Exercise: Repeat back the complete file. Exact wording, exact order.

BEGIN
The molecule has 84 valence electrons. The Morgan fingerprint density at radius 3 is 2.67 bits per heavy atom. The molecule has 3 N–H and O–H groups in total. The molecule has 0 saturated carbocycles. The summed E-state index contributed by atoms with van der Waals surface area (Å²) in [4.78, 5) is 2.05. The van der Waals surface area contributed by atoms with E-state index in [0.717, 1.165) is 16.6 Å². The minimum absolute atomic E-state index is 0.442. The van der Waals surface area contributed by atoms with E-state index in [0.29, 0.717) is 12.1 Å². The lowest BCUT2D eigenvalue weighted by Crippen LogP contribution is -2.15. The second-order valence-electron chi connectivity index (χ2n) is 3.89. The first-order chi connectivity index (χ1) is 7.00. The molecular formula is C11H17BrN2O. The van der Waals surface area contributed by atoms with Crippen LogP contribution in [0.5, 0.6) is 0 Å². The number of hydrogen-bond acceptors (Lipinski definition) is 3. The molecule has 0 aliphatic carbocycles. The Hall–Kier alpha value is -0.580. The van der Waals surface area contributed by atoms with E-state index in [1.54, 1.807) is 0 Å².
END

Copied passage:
The molecule has 84 valence electrons. The Morgan fingerprint density at radius 3 is 2.67 bits per heavy atom. The molecule has 3 N–H and O–H groups in total. The molecule has 0 saturated carbocycles. The summed E-state index contributed by atoms with van der Waals surface area (Å²) in [4.78, 5) is 2.05. The van der Waals surface area contributed by atoms with E-state index in [0.717, 1.165) is 16.6 Å². The minimum absolute atomic E-state index is 0.442. The van der Waals surface area contributed by atoms with E-state index in [0.29, 0.717) is 12.1 Å². The lowest BCUT2D eigenvalue weighted by Crippen LogP contribution is -2.15. The second-order valence-electron chi connectivity index (χ2n) is 3.89. The first-order chi connectivity index (χ1) is 7.00. The molecular formula is C11H17BrN2O. The van der Waals surface area contributed by atoms with Crippen LogP contribution in [0.5, 0.6) is 0 Å². The number of hydrogen-bond acceptors (Lipinski definition) is 3. The molecule has 0 aliphatic carbocycles. The Hall–Kier alpha value is -0.580. The van der Waals surface area contributed by atoms with E-state index in [1.54, 1.807) is 0 Å².